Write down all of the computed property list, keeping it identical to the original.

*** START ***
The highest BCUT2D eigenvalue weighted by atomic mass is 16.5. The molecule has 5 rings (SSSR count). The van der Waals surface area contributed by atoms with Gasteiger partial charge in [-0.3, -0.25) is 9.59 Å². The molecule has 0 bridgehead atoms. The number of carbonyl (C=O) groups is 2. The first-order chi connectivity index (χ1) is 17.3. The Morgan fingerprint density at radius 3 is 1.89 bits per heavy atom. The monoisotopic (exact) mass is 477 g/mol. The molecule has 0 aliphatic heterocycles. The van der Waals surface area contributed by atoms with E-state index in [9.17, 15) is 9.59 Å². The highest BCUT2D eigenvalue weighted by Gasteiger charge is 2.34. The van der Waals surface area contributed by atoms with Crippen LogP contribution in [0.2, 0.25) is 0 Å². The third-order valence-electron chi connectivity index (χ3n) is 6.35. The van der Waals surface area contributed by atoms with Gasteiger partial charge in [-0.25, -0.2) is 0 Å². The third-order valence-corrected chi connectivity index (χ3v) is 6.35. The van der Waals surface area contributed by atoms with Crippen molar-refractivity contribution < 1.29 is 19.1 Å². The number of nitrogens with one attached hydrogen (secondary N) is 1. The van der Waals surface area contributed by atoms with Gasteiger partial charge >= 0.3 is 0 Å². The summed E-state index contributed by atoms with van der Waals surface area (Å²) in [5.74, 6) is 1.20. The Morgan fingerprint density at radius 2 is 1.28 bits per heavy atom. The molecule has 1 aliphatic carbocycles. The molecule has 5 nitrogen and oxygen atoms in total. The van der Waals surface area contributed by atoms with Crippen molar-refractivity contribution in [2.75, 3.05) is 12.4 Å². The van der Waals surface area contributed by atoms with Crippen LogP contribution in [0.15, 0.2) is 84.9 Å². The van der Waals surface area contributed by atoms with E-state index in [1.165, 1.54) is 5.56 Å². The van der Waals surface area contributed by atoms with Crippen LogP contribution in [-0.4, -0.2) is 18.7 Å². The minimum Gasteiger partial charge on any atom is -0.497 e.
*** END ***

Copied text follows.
The highest BCUT2D eigenvalue weighted by atomic mass is 16.5. The molecule has 5 rings (SSSR count). The van der Waals surface area contributed by atoms with Gasteiger partial charge in [-0.3, -0.25) is 9.59 Å². The molecule has 0 bridgehead atoms. The number of carbonyl (C=O) groups is 2. The first-order chi connectivity index (χ1) is 17.3. The Morgan fingerprint density at radius 3 is 1.89 bits per heavy atom. The monoisotopic (exact) mass is 477 g/mol. The molecule has 0 aliphatic heterocycles. The van der Waals surface area contributed by atoms with E-state index in [9.17, 15) is 9.59 Å². The highest BCUT2D eigenvalue weighted by Gasteiger charge is 2.34. The van der Waals surface area contributed by atoms with Crippen LogP contribution in [0.2, 0.25) is 0 Å². The third-order valence-electron chi connectivity index (χ3n) is 6.35. The van der Waals surface area contributed by atoms with Gasteiger partial charge in [-0.25, -0.2) is 0 Å². The third-order valence-corrected chi connectivity index (χ3v) is 6.35. The van der Waals surface area contributed by atoms with Crippen molar-refractivity contribution < 1.29 is 19.1 Å². The number of nitrogens with one attached hydrogen (secondary N) is 1. The van der Waals surface area contributed by atoms with Gasteiger partial charge >= 0.3 is 0 Å². The summed E-state index contributed by atoms with van der Waals surface area (Å²) in [5.74, 6) is 1.20. The Morgan fingerprint density at radius 2 is 1.28 bits per heavy atom. The molecule has 1 aliphatic carbocycles. The molecule has 5 nitrogen and oxygen atoms in total. The van der Waals surface area contributed by atoms with Crippen molar-refractivity contribution in [2.75, 3.05) is 12.4 Å². The van der Waals surface area contributed by atoms with Crippen LogP contribution in [0.15, 0.2) is 84.9 Å². The van der Waals surface area contributed by atoms with E-state index in [1.165, 1.54) is 5.56 Å². The van der Waals surface area contributed by atoms with Crippen LogP contribution in [-0.4, -0.2) is 18.7 Å². The minimum Gasteiger partial charge on any atom is -0.497 e.